FX May 06, 2021 / 02:35 pm UTC

FX Daily Outlook & Strategy - APAC May 7th

By Adrian Schmidt

US employment report the prime focus for Friday…

…but unlikely to disturb the slightly negative USD tone

CAD strength unlikely to be hampered by a weak April employment report

JPY still looks due for a catch-up rally

GBP choppy after the BoE meeting, but risks on the downside

US employment report the prime focus for Friday…

…but unlikely to disturb the slightly negative USD tone

CAD strength unlikely to be hampered by a weak April employment report

JPY still looks due for a catch-up rally

GBP choppy after the BoE meeting, but risks on the downside


The US employment report will be the focus on Friday, although in reality the market has not been particularly sensitive to data of late, and it will need something a long way away from expectations to have a significant market impact. Even then, a lot would be put down to volatility, and as long as the market retains its current perceptions of Fed intentions the impact of the numbers is probably not going to be large. We expect a rise of 850k, 780k in the private sector, similar to respective March gains of 916k and 780k. This is slightly below market expectations, but not enough to make a major difference. That March’s rise was inflated by improving weather will weigh against an improving underlying April picture. We expect a 0.1% increase in average hourly earnings and a fall in unemployment to 5.7% from 6.0%, a slightly larger fall than the market anticipates. 

The USD fell a little against the EUR on Thursday, and also is starting to trade slightly soft against the JPY, while the CAD continues to perform strongly. The AUD is being held back a little by the China/Australia spat, and also by some slight deterioration in risk appetite, which is also having a modest negative impact on the NZD, NOK and GBP, though the CAD has escaped harm helped by the more hawkish perception of the BoC. In general, though, there is a mild negative feel to the USD underpinned by softish US yields and the persistence of the dovish Fed stance, while the record US trade deficit reported this week highlights the natural flows that will continue to tend to weaken the USD in the absence of financial flows in the other direction. An as expected employment report is unlikely to disturb this general USD negative bias, although at this stage it remains quite mild. While the EUR and particularly the CAD and CHF strengthened on Thursday, we would now see the JPY as having the most potential to gain, with little case for EUR/JPY to be trading at the highs if risk premia are rising slightly, and EUR/CHF declines generally signaling a similar move in EUR/JPY.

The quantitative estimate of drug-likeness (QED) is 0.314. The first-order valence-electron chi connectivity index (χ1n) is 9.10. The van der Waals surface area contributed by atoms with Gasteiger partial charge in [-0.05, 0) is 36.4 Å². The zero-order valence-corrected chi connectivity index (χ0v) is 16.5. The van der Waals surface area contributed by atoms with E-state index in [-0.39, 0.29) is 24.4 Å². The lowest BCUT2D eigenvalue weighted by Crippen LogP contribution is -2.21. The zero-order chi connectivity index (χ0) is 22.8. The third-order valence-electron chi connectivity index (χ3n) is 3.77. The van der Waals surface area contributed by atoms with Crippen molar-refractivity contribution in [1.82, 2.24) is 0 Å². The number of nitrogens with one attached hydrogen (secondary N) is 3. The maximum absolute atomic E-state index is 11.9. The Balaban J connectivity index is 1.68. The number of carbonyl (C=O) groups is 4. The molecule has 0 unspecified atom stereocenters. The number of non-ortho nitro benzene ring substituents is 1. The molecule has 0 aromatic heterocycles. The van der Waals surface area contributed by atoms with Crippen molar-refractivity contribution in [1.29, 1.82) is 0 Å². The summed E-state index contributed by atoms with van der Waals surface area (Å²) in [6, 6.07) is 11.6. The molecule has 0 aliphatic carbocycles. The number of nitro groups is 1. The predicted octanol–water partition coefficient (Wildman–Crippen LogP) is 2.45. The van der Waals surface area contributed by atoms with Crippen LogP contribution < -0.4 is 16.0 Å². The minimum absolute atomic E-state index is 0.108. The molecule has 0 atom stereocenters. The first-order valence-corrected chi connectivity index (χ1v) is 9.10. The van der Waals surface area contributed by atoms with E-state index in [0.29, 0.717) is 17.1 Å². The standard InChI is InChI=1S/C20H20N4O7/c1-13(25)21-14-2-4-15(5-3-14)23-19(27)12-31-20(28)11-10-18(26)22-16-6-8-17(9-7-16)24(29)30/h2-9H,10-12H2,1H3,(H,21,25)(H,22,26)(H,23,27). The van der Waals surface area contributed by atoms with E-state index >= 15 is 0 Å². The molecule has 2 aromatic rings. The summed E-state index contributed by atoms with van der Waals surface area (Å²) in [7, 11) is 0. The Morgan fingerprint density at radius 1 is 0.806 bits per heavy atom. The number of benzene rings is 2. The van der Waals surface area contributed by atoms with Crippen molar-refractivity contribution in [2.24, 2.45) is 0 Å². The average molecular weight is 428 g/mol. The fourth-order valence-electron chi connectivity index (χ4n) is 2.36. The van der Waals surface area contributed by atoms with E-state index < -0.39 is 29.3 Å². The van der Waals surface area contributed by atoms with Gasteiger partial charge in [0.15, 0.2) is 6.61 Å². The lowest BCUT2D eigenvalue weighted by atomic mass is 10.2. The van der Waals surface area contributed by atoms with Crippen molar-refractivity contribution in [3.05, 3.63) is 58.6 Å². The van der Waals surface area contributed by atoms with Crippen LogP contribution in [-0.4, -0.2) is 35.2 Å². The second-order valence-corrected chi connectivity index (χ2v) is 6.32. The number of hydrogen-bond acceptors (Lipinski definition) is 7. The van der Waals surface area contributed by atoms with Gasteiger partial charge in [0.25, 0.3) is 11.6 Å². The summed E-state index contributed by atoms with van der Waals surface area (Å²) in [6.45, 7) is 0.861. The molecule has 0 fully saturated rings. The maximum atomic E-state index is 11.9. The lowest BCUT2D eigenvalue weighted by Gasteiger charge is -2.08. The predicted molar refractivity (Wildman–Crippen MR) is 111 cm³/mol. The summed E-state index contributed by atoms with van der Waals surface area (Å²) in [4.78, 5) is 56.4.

For the CAD, the fact that the Canadian employment report is expected to show some weakness in April looks unimportant given that the weakness is a consequence of COVID lockdowns that aren’t expected to have an extended impact. The hawkish BoC stance is seen as the more significant issue, while a firm oil price is also helpful. However, it is noticeable that the CAD has outperformed the NOK in the last few weeks in the battle of the oil sensitive currencies, and is approaching its highs for the year. In a USD negative environment this looks unusual, and it may be time for the NOK to play some catch-up.

GBP was choppy after the Bank of England meeting on Thursday, initially falling back on the announcement of no changes in policy, but then rallying as the Bank indicated it would start to slow the pace of gilt purchases in view of the expected sharp economic recovery and the need to reduce the pace to preserve the use of asset purchase facility into year end. But the recovery didn’t last as GBP succumbed to a generally more risk negative market tone in the European afternoon as the US tech sector sold off modestly. In reality, there wasn’t a lot of news in the Bank’s announcement from a policy perspective. While they upgraded growth forecasts for 021, they reduced the 2022 forecasts so the net effect was minimal. They also reduced their inflation forecast, primarily because they reduced their estimate of the level of “scarring” on the supply side of the economy, which also reduced the inflationary impact of any given rise in demand. But these estimates are all by their nature very uncertain at this stage, and for now we would tend to take the view that as one of the weakest economies through the pandemic, the UK remains one of the least likely to be early tighteners of monetary policy. That being the case, we would expect to see GBP trade slightly on the back foot, especially if the environment turns less risk friendly. 


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